The Key to the Present Lay in the Future

The Key to the Present Lay in the Future (25 hourglasses containing sand from 24 geological periods), Future Fossil Spaces, Musée Cantonale des Beaux-Arts, Lausanne, Switzerland, 2014



The Key to the Present Lay in the Future is made of twenty-five hourglasses containing sand from twenty-five geological periods, thrown against a wall by the artist Julian Charrière. All which is left from these eras are suddenly brought together in the same place and time as a result of a powerful act yielding glass debris and sandy remnants. The hourglass itself is already a well-constructed metonymy of the link between time and space since it allows an interval of time to be measured by the movement of matter. The work echoes that of Robert Smithson, and in particular his thoughts on the issue of non-sites, and recalls one of his works in particular, Hypothetical Continent (Map of Broken Glass: Atlantis), created in 1969, a pile of glass fragments which make up the fictitious map of a lost continent.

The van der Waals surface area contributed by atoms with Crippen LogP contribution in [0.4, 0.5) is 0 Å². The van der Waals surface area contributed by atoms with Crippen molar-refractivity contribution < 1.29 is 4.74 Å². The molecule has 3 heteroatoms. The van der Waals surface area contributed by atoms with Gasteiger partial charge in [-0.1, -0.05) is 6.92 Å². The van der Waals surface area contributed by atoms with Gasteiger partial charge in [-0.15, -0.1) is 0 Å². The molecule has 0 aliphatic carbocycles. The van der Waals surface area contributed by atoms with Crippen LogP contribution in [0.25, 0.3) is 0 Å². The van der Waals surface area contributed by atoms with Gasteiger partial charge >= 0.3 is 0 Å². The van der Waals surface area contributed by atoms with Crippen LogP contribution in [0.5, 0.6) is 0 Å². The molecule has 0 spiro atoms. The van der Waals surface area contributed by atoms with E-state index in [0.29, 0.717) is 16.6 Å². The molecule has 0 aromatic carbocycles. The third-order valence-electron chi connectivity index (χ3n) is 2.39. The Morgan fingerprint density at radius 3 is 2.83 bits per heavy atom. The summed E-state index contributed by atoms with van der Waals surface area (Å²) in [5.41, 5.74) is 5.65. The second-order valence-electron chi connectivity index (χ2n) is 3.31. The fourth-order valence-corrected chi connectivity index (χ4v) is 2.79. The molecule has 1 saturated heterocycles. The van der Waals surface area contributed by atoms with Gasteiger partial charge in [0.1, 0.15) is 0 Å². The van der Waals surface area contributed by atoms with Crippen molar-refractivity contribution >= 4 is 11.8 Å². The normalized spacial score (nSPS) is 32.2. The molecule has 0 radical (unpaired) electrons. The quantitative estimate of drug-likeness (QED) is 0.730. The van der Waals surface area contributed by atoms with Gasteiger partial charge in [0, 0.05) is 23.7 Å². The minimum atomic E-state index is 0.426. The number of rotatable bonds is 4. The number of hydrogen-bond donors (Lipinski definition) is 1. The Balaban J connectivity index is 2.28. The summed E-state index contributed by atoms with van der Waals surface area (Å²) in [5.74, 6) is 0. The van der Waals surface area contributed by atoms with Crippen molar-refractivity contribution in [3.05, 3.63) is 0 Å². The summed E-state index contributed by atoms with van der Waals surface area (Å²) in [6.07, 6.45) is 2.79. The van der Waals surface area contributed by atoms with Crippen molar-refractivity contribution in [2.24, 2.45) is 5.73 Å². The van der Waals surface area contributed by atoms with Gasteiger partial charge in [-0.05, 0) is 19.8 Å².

The Key to the Present Lay in the Future (25 hourglasses containing sand from 24 geological periods), Future Fossil Spaces, Musée Cantonale des Beaux-Arts, Lausanne, Switzerland, 2014

The Key to the Present Lay in the Future (25 hourglasses containing sand from 24 geological periods), Future Fossil Spaces, Musée Cantonale des Beaux-Arts, Lausanne, Switzerland, 2014

The Key to the Present Lay in the Future, Officielle, Paris, France, 2014

The Key to the Present Lay in the Future, Officielle, Paris, France, 2014